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Wheat Co-products Vary in Protein Digestibility When Fed to Livestock

21 June 2017

US - Research from the University of Illinois is helping to determine the quality of protein in wheat middlings and red dog, two co-products of the wheat milling process that can be included in diets fed to pigs and other livestock.

Red dog consists mainly of the aleurone layer that lies between the bran and the endosperm, along with small particles of bran, germ, and flour.

Wheat middlings are granular particles of the wheat endosperm, bran, and germ. They contain about three times as much dietary fiber as red dog.

"We have information about the digestibility of crude protein in some wheat coproducts produced in Canada and China, but only very limited information about the nutritional value of wheat middlings and red dog produced in the United States," says Hans H. Stein, professor in the Department of Animal Sciences at U of I.

"In addition, because wheat coproducts vary in terms of the conditions under which they are produced, their nutritional value may vary as well," he says.

Professor Stein and PhD candidate Gloria Casas procured wheat middlings from ten suppliers in Colorado, Iowa, Illinois, Kansas, Michigan, Minnesota, Ohio, and Pennsylvania, along with red dog from a supplier in Iowa, and fed them to growing pigs.

Despite the variety in the sources of wheat middlings, the concentration and standardized ileal digestibility (SID) of crude protein were generally consistent. However, there was variation in the digestibility of most amino acids among sources of wheat middlings.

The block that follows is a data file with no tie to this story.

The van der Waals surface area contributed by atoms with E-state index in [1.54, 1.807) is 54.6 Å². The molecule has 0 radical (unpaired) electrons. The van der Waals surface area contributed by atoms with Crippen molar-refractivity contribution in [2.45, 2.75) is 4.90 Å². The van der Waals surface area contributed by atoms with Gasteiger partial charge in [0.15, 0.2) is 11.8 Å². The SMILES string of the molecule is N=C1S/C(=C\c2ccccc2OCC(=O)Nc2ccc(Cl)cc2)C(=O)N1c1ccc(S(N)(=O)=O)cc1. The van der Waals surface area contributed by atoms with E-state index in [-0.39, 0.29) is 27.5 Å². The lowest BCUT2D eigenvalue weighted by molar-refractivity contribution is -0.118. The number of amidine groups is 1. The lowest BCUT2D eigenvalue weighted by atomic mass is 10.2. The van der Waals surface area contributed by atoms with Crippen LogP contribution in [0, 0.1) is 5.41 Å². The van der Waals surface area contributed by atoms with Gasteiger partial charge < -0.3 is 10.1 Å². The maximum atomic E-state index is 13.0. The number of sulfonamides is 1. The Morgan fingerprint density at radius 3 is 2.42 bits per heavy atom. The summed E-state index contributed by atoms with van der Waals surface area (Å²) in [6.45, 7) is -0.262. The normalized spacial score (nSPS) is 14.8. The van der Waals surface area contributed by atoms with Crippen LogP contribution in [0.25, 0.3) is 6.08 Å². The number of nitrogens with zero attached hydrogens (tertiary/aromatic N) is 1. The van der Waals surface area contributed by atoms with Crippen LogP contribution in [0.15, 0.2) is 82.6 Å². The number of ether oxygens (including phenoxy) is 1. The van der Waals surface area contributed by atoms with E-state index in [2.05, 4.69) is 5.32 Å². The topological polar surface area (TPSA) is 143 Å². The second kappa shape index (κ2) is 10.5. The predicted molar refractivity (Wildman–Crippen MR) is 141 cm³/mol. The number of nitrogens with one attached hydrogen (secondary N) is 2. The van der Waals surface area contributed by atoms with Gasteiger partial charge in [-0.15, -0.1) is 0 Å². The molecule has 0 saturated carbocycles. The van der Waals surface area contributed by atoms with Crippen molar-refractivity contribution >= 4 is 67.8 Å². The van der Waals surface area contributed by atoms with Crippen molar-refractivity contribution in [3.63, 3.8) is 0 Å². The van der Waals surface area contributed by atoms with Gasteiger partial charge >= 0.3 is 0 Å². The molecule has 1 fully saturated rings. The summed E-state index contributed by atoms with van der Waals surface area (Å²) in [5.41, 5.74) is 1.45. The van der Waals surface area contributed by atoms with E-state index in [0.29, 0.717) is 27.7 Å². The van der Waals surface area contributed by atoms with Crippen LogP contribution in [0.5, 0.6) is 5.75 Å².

Red dog contained slightly less crude protein than wheat middlings: the mean protein concentration of the wheat middlings samples was 17.67 percent, compared with 17 per cent in red dog.

However, the SID of crude protein and all but three amino acids--arginine, histidine, and serine--was greater in red dog than in wheat middlings.

According to Professor Stein, "The SID of amino acids is probably greater in red dog because it contains less fiber compared with wheat middlings. It's also possible that excessive heat was used in the processing of the wheat middlings, causing heat damage."

The SID of lysine, the amino acid most susceptible to heat damage, was 72.3 per cent in red dog but averaged only 46.2 per cent in wheat middlings.

Professor Stein says the results of this study provide guidance to producers who hope to incorporate wheat co-products into diets fed to pigs.

"The amino acids in red dog are well digested, so there should be no problem with incorporating them into swine diets," he says. "However, we would advise anyone feeding wheat middlings to add crystalline amino acids or other protein sources so that the diet will have sufficient digestible amino acids."

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